California will be the first state in the country to require public school teachers and staff to either be vaccinated or tested weekly for COVID-19, Gov. Gavin Newsom announced Wednesday as many of the state’s 6.1 million students return to classrooms for the fall term amid a sharp rise in infections.
“We think this right thing to do and a sustainable way to keep schools open,” Newsom said at a news conference at Carl B. Munck Elementary School in Oakland.
The new policy for school staff will take effect Aug. 12, and schools must be in full compliance by Oct. 15. Free testing is available to schools through the state’s K-12 school testing program.
Source: California Gov. Gavin Newsom extends statewide vaccine or test order to teachers – The Vacaville Reporter
By Carolyn Jones, EdSource
The threatened deluge of post-pandemic special education litigation may be averted — or at least minimized— by a new initiative in California encouraging parents and schools to resolve disputes before heading to court.
The state budget, signed Friday by Gov. Gavin Newsom, sets aside $100 million for resolving special education conflicts between parents and school districts, which escalated during remote learning.
The money will go toward outreach, such as brochures, meetings and presentations, to help parents and school staff understand the rights outlined in the Individuals with Disabilities Education Act, the federal law that requires districts to educate students of all abilities. The goal is to improve communication and build trust between parents and schools, so conflicts can be resolved quickly and more easily.
Source: How California plans to deter costly special education disputes – Times-Herald
By Matt Miller
Thanks to legislation signed by Gov. Gavin Newsom last week, some students who did not qualify for graduation in June may now be able to do so just one month later.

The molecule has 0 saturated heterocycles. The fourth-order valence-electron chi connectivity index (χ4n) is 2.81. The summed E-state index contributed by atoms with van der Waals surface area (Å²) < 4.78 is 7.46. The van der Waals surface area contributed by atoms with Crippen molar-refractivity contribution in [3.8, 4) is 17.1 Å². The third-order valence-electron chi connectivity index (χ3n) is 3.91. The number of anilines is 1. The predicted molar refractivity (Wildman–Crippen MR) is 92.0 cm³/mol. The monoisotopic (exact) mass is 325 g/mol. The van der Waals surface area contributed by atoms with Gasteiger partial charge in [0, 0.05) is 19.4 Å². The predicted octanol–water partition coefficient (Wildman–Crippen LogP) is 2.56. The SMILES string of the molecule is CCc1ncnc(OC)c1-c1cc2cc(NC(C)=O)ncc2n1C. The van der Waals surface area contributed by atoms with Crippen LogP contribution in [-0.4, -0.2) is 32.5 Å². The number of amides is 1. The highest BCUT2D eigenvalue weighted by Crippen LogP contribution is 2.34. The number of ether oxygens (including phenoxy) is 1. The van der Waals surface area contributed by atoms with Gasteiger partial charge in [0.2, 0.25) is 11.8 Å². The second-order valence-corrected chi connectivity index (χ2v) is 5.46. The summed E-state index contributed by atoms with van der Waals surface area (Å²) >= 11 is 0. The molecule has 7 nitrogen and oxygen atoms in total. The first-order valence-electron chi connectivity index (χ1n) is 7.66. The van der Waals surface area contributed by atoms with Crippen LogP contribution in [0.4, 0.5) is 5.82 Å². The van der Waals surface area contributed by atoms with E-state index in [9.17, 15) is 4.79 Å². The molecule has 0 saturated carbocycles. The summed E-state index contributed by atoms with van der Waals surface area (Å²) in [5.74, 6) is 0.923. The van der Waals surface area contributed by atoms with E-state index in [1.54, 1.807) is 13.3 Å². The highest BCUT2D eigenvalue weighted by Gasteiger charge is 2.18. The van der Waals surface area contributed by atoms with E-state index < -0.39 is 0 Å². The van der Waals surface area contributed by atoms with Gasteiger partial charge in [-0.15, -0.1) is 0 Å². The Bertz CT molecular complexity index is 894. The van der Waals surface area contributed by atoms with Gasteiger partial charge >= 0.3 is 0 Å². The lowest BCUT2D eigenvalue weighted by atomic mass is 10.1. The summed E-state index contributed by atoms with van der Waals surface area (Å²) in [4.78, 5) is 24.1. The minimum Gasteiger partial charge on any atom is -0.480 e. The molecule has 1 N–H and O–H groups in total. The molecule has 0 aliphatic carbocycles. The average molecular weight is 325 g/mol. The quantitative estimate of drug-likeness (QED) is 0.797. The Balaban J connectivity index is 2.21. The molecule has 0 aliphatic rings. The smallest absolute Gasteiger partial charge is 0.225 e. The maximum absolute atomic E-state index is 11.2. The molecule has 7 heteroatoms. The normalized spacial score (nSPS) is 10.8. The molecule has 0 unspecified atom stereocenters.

Newsom inked Assembly Bill 104, which relieves some students’ requirements, retention and grades because of the Covid-19 pandemic. The legislation was listed as urgent and immediately applies to all school districts, retroactive to the 2020-21 school year and applied to the upcoming 2021-22 school year.
“For many, distance learning has not been ideal across the state,” said Fairfield-Suisun Unified School District Superintendent Kris Corey. “We don’t want to penalize and hurt students for things that may have been out of their control. This was not a normal situation. Students should not be punished for a pandemic.”
Source: New state bill helps students with grade relief during pandemic
By John Woolfolk
Lawmakers are expected Thursday to approve a $6.6 billion bill aimed at enticing more public schools to reopen this spring, but it doesn’t appear to be driving districts around the state to bring kids back earlier than they had already planned.
While the bill offers financial incentives to reopen by the end of March, with decreasing amounts offered until May 15, several districts say their reopening timelines instead depend on two factors: teacher vaccinations and falling local infection rates. Both of those were underway before Gov. Gavin Newsom and legislative leaders announced their compromise legislation Monday, and many districts had already hammered out agreements with teachers’ unions that would be difficult to change.
Source: COVID: Teacher vaccination a main driver in reopening schools – Times-Herald
By Taryn Luna and John Myers, LA Times
Gov. Gavin Newsom and Democratic legislative leaders announced an agreement Monday to give school districts $2 billion to open schools for students in transitional kindergarten through second grade by April 1, focusing on California’s youngest children after almost a year of distance learning.
The negotiations wrapped up over the weekend, according to sources close to both the governor and the Legislature who confirmed its basic components.
The plan, detailed in Assembly Bill 86, provides financial incentives to school districts that offer in-person instruction in counties with fewer than 25 new daily confirmed coronavirus cases per 100,000 residents, a threshold almost all California counties currently meet as the winter’s rapid spread of the virus had slowed.
Source: Newsom, legislators strike deal to reopen California schools